I really enjoy the fact that we’re active participants in the livelihoods of local farmers. That’s our main motivation for doing this: to put our politics where our mouths are. Bringing back the local small farm is imperative to the health of our nation; and it also assists in boosting our own health. It’s a total win-win.
~ Christine Unruh
It’s time to get to know more of your fellow Urban Acres members!
Christine & Steve
Today we’re highlighting a couple – Steve Dickson and Christine Unruh from our Lake Highlands location. Steve owns a Structural Engineering firm, D&E Structures. Christine (Chris) is a self-proclaimed “nonprofit development geek” who is currently crafting concrete and up-cycled/multimedia wares that she shows at White Rock Market and other local craft fairs. She also is involved with the Food Matters group at First Unitarian Church in Dallas. Says Christine, “We’re both avid cooks and consider it to be a relaxing and rewarding hobby….plus, hey, you gotta eat!”
Steve and Christine, what inspired you to join Urban Acres?
We heard about it from a woman who attended a class called “Hungry For Change” at our church back in June. She had been getting Urban Acres co-op style produce for a few weeks and really enjoyed it. I had been wait-listed for a CSA six years ago, back when there were only two in the entire DFW area. So you could say she had me at “co-op”!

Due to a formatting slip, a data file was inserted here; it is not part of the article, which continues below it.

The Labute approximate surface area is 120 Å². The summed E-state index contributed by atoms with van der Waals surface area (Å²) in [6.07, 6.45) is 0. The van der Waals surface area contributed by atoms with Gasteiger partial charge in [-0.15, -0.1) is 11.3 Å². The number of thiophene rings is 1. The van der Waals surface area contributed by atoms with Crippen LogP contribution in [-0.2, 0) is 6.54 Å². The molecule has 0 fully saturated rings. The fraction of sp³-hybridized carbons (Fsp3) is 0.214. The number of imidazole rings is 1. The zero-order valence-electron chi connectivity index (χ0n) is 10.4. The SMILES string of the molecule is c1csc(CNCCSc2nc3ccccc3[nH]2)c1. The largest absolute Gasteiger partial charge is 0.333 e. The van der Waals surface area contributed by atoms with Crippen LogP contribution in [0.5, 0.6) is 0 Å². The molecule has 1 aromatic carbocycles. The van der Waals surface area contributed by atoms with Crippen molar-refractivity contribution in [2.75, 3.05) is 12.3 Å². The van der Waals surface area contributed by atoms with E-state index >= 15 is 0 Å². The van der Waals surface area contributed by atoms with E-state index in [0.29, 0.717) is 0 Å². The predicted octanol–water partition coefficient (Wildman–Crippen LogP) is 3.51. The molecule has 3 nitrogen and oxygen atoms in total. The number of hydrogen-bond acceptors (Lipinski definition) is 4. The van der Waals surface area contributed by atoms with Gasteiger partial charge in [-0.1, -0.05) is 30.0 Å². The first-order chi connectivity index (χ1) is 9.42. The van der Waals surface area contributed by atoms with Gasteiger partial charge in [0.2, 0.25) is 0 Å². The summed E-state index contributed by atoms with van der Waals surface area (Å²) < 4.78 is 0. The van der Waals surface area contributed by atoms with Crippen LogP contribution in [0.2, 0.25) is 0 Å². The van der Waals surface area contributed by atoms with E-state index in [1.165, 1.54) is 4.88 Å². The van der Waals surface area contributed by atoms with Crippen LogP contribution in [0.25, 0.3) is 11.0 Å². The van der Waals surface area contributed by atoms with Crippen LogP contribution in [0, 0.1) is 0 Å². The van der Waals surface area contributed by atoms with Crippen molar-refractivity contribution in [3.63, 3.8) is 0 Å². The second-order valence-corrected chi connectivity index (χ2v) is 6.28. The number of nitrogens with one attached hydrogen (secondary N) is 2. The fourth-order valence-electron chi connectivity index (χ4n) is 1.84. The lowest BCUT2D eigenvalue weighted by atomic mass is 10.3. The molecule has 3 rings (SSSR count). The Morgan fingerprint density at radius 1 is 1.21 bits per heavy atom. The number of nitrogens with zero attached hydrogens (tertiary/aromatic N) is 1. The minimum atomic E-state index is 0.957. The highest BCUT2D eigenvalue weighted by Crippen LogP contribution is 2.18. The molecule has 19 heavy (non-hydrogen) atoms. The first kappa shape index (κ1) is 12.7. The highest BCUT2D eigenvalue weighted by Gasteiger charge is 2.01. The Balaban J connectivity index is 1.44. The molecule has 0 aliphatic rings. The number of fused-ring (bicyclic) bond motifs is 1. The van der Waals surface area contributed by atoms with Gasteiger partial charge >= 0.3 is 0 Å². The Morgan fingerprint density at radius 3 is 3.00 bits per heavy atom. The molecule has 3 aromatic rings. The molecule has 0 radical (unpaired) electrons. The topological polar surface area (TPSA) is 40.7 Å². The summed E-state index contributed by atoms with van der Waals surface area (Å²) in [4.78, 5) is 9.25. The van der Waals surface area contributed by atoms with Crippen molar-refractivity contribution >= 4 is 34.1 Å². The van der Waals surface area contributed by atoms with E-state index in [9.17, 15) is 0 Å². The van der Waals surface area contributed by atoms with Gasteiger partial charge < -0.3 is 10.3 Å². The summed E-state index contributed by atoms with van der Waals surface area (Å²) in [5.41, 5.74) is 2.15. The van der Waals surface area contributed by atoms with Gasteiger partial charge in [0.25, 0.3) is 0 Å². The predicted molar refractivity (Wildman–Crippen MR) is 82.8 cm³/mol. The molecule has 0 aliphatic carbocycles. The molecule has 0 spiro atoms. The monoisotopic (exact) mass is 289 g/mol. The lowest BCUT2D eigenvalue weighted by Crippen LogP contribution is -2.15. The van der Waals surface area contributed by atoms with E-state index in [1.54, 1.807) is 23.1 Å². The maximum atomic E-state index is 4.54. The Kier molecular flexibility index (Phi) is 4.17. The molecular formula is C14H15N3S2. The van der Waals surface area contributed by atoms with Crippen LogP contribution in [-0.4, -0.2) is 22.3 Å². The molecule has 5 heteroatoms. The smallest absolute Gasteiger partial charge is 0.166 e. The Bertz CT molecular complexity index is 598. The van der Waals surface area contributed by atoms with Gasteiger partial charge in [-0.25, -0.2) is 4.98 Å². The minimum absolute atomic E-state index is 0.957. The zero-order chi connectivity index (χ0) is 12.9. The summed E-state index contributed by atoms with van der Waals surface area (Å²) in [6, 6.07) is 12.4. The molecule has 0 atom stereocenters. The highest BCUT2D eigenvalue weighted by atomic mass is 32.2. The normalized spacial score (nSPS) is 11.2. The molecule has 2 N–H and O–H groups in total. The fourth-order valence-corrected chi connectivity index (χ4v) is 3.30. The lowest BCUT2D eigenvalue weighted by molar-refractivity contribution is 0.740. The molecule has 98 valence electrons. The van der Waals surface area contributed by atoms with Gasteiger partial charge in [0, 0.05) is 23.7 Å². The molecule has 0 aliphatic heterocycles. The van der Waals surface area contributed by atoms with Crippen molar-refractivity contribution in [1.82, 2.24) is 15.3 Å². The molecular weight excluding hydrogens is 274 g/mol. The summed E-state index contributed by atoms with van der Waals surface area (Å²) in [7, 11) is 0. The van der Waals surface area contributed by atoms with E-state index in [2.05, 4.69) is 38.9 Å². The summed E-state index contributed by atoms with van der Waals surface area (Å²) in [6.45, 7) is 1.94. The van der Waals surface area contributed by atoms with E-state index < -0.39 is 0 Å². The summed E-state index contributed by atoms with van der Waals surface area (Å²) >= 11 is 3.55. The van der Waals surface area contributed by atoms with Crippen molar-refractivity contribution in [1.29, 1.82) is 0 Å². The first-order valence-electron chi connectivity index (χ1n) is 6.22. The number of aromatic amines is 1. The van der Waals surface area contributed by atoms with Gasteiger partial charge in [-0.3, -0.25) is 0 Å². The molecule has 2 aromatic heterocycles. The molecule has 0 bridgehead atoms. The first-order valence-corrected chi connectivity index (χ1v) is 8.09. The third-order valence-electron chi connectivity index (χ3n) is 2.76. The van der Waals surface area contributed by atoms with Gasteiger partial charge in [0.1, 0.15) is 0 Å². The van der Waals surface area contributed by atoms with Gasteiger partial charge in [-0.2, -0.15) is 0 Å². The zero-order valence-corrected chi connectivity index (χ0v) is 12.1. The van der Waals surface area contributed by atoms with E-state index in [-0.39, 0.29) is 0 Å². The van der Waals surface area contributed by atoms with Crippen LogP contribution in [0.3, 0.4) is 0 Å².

When/why did you decide to start eating real, wholesome food?
When Steve and I met four years ago, both of us were already avid cooks. We started dating by having each other over for dinner – which was easy since we lived in the same apartment complex. We were both shopping for the freshest foods we could get, which took us all over town from store to store. However, we didn’t necessarily buy organic produce. The more we learn about GMO’s and big farming, the more willing we are to spend extra money for less toxins in our food. Plus, I’m pleased to report that organic foods do taste a whole lot better.
What’s your favorite part about the “coop-style” produce?
I really enjoy the fact that we’re active participants in the livelihoods of local farmers. That’s our main motivation for doing this: to put our politics where our mouths are. Supporting the local small farm is imperative to the health of our nation; and it also assists in boosting our own health. It’s a total win-win.